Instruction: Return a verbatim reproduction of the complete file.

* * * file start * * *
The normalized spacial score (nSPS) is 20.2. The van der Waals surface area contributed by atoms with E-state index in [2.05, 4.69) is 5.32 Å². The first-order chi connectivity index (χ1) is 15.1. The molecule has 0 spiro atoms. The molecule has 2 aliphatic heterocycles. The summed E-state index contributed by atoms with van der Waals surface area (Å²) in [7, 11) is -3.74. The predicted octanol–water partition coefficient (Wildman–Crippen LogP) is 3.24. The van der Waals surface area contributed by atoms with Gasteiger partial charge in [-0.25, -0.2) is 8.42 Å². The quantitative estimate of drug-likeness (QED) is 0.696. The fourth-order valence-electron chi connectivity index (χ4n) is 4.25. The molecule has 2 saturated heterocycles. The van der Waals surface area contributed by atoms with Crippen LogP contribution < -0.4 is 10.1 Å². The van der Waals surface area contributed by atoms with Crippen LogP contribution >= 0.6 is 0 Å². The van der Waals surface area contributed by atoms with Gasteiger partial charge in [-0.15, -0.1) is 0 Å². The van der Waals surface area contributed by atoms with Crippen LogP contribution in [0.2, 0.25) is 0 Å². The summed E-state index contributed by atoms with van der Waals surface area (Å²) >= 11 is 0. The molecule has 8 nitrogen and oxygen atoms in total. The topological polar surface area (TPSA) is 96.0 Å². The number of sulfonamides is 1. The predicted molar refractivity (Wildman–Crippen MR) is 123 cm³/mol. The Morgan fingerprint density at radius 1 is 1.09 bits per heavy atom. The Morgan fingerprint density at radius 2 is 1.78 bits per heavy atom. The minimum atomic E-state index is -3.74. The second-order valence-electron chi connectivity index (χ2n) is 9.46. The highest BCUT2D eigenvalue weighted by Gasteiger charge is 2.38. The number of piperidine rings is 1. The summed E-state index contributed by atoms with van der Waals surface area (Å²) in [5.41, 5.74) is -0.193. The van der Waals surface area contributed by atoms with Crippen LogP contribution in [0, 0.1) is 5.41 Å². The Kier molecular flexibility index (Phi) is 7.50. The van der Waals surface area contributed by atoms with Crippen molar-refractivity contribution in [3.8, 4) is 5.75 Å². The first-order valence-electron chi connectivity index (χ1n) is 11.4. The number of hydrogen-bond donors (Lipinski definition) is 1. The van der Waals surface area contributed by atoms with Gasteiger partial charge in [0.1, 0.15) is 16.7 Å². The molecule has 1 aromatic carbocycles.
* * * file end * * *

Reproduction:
The normalized spacial score (nSPS) is 20.2. The van der Waals surface area contributed by atoms with E-state index in [2.05, 4.69) is 5.32 Å². The first-order chi connectivity index (χ1) is 15.1. The molecule has 0 spiro atoms. The molecule has 2 aliphatic heterocycles. The summed E-state index contributed by atoms with van der Waals surface area (Å²) in [7, 11) is -3.74. The predicted octanol–water partition coefficient (Wildman–Crippen LogP) is 3.24. The van der Waals surface area contributed by atoms with Gasteiger partial charge in [-0.25, -0.2) is 8.42 Å². The quantitative estimate of drug-likeness (QED) is 0.696. The fourth-order valence-electron chi connectivity index (χ4n) is 4.25. The molecule has 2 saturated heterocycles. The van der Waals surface area contributed by atoms with Crippen LogP contribution < -0.4 is 10.1 Å². The van der Waals surface area contributed by atoms with Crippen LogP contribution >= 0.6 is 0 Å². The van der Waals surface area contributed by atoms with Gasteiger partial charge in [-0.15, -0.1) is 0 Å². The van der Waals surface area contributed by atoms with Crippen LogP contribution in [0.2, 0.25) is 0 Å². The summed E-state index contributed by atoms with van der Waals surface area (Å²) >= 11 is 0. The molecule has 8 nitrogen and oxygen atoms in total. The topological polar surface area (TPSA) is 96.0 Å². The number of sulfonamides is 1. The predicted molar refractivity (Wildman–Crippen MR) is 123 cm³/mol. The Morgan fingerprint density at radius 1 is 1.09 bits per heavy atom. The Morgan fingerprint density at radius 2 is 1.78 bits per heavy atom. The minimum atomic E-state index is -3.74. The second-order valence-electron chi connectivity index (χ2n) is 9.46. The highest BCUT2D eigenvalue weighted by Gasteiger charge is 2.38. The number of piperidine rings is 1. The summed E-state index contributed by atoms with van der Waals surface area (Å²) in [5.41, 5.74) is -0.193. The van der Waals surface area contributed by atoms with Crippen LogP contribution in [0, 0.1) is 5.41 Å². The Kier molecular flexibility index (Phi) is 7.50. The van der Waals surface area contributed by atoms with Crippen molar-refractivity contribution in [3.8, 4) is 5.75 Å². The first-order valence-electron chi connectivity index (χ1n) is 11.4. The number of hydrogen-bond donors (Lipinski definition) is 1. The van der Waals surface area contributed by atoms with Gasteiger partial charge in [0.1, 0.15) is 16.7 Å². The molecule has 1 aromatic carbocycles.